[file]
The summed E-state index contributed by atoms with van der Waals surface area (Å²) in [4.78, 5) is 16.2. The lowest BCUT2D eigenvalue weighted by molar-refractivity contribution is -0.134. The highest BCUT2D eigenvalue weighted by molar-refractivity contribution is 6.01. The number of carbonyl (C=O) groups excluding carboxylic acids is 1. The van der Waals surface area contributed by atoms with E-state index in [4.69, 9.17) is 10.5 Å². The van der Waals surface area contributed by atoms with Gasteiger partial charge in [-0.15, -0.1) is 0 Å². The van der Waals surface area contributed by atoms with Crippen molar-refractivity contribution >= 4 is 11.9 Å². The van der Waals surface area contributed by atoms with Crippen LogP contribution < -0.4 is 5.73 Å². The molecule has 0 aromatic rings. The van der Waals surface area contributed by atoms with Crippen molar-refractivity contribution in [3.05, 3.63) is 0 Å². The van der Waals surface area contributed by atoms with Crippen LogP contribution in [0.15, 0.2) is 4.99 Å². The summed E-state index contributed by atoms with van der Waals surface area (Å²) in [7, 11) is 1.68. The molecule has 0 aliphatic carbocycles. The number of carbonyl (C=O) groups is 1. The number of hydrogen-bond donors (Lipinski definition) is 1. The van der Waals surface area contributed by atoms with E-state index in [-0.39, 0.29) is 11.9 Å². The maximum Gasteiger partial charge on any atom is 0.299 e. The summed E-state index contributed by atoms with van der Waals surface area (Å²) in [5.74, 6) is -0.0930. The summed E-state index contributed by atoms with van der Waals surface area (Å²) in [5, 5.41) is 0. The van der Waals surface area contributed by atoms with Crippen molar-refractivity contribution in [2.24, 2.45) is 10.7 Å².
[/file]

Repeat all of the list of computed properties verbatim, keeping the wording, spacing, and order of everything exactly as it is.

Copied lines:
The summed E-state index contributed by atoms with van der Waals surface area (Å²) in [4.78, 5) is 16.2. The lowest BCUT2D eigenvalue weighted by molar-refractivity contribution is -0.134. The highest BCUT2D eigenvalue weighted by molar-refractivity contribution is 6.01. The number of carbonyl (C=O) groups excluding carboxylic acids is 1. The van der Waals surface area contributed by atoms with E-state index in [4.69, 9.17) is 10.5 Å². The van der Waals surface area contributed by atoms with Gasteiger partial charge in [-0.15, -0.1) is 0 Å². The van der Waals surface area contributed by atoms with Crippen molar-refractivity contribution >= 4 is 11.9 Å². The van der Waals surface area contributed by atoms with Crippen LogP contribution < -0.4 is 5.73 Å². The molecule has 0 aromatic rings. The van der Waals surface area contributed by atoms with Crippen molar-refractivity contribution in [3.05, 3.63) is 0 Å². The van der Waals surface area contributed by atoms with Crippen LogP contribution in [0.15, 0.2) is 4.99 Å². The summed E-state index contributed by atoms with van der Waals surface area (Å²) in [7, 11) is 1.68. The molecule has 0 aliphatic carbocycles. The number of carbonyl (C=O) groups is 1. The number of hydrogen-bond donors (Lipinski definition) is 1. The van der Waals surface area contributed by atoms with E-state index in [-0.39, 0.29) is 11.9 Å². The maximum Gasteiger partial charge on any atom is 0.299 e. The summed E-state index contributed by atoms with van der Waals surface area (Å²) in [5.74, 6) is -0.0930. The summed E-state index contributed by atoms with van der Waals surface area (Å²) in [5, 5.41) is 0. The van der Waals surface area contributed by atoms with Crippen molar-refractivity contribution in [2.24, 2.45) is 10.7 Å².